Tickets are selling fast for many weekend shows.
There may be a couple of standby tickets at the door but otherwise no more tickets available.
ALMOST SOLD OUT
A small number of tickets may be available on the door but pre-booking is strongly recommended to guarantee a seat.
SELLING FAST (BUT STILL AVAILABILITY):
(For these shows you should be able to get tickets at the door but pre-booking is recommended. Please arrive in good time for the performance)
All other Friday and Saturday performances still have reasonably good availability. However keep checking for updates.
We have a completely new line-up of productions starting from 7:30pm this evening and running until Saturday.
Our week two programme has something for everyone, including:
If you enjoyed ‘The Ref‘ in week one, you’ll love these must-see shows looking at Marriage Equality and its impact on everyone – male, female, gay, straight.
Proposal Under the Rainbow – Equal Marriage (…with a Few Hurdles in the Way)
A man plans to marry his fiancé – both successful and in love.
One small problem… he must first face his future mother in law – Lady Dorothy – and she is not going to give her son away easily!
Don’t miss this comedy, showing that the battle for marriage is not quite over yet!
May 9 – 14 @ 9pm; Matinee May 14 @ 4pm
YES – How Marriage Equality Changed Our Lives
Ireland said YES and their lives were transformed.
Recapture the excitement and drama of the referendum in this funny and moving drama.
7:30pm Mon-Sat; 2:30pm Sat 14; Over 18’s only
Like the perfect date – the characters in these shows are attractive, sexual and intimate.
However beware – beneath the surface lie hidden desires and secrets waiting to be revealed.
Behind the adult themes and a dash of humour these shows also pose deeper questions about relationships, intimacy and the sexual activity of LGBT people.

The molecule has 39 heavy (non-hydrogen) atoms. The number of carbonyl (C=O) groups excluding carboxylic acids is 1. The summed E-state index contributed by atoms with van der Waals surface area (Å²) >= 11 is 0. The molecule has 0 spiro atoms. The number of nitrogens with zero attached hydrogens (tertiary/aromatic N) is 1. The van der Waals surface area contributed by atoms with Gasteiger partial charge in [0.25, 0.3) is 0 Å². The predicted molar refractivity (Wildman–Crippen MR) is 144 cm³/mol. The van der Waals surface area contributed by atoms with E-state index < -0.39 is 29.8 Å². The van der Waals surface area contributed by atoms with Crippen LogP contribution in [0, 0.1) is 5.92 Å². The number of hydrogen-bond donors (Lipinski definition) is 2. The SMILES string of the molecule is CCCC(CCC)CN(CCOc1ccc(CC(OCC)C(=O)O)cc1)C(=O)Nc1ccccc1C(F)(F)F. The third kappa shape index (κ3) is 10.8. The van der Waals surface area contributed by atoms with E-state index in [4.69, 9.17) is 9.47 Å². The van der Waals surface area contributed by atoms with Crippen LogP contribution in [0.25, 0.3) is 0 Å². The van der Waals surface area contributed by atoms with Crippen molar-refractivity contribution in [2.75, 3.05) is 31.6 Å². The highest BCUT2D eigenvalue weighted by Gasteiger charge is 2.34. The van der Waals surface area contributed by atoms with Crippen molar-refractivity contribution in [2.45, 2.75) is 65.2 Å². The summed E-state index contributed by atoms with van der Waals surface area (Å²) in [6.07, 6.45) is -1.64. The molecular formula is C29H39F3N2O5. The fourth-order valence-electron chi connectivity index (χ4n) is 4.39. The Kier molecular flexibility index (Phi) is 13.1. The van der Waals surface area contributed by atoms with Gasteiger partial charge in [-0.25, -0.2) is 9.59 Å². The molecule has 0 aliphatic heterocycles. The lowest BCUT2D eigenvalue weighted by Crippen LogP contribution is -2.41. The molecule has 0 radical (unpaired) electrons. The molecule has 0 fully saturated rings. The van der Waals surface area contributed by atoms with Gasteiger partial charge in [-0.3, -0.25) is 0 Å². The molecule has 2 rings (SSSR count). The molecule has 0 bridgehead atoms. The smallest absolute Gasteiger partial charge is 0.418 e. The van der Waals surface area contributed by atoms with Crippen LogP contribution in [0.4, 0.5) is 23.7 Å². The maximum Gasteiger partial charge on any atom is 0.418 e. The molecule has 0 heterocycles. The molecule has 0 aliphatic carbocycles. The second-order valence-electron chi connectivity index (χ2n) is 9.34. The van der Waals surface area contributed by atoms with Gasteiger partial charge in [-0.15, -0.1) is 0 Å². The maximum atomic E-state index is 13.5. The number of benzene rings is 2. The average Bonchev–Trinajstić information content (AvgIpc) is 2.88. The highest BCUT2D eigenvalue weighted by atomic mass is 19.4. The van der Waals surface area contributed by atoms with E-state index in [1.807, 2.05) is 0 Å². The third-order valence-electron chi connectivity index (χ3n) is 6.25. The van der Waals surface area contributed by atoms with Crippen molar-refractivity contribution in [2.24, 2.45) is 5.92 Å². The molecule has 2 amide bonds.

F*cking Men – Candid, Lustful … and Moving
This smash-hit play from the King’s Head Theatre in London finally reaches Dublin!
Follow the stories of 10 men looking for erotic encounters and maybe more.
Candid, lustful and brutally honest.
7:30pm Mon-Sat; 2:30pm Sat 14; Over 18’s only
5 Guys Chillin’ – Hidden Encounters of Real Men Revealed
Another play from London looking at the sex lives of men – the secretive world of ‘Chemsex’ and online hook-ups.
Based on real interviews with real men don’t miss this critically acclaimed piece.
See this and F*cking Men for only €25 with our Venue Ticket
9pm; Mon-Sat; 4pm Sat 14; Over 18’s only
A male escort meets a Premiership footballer for regular, secret encounters.
However in our tabloid age some secrets can’t be kept forever…
An intelligent, funny play looking at a closeted gay footballer and homophobia in sport.
9pm; Mon-Sat; Adult themes
Remember Me – An Explosive Encounter With Your Ex
A man meets his ex – both looking for comfort and intimacy.
Things however don’t quite go to plan as feelings are laid bare in a roller-coater of romance, raw emotion and revealed secrets.
7:30pm; Matinee May 14 @ 2:30pm
Alex seems to be an attractive, respectable, mid-twenties guy.
But this is all a lie… Watch his world collapse as he succumbs to all of his desires and fantasies.
May 9 – 14 @ 9pm; Matinee May 14 @ 4pm
Fancy an evening of comedy?
Our week two shows feature a diverse range of comic characters ready to tell these stories and even dish out a few tips on relationships and life!
Erect But Unstable – A Comedic Cabaret of the Ups and Downs of Love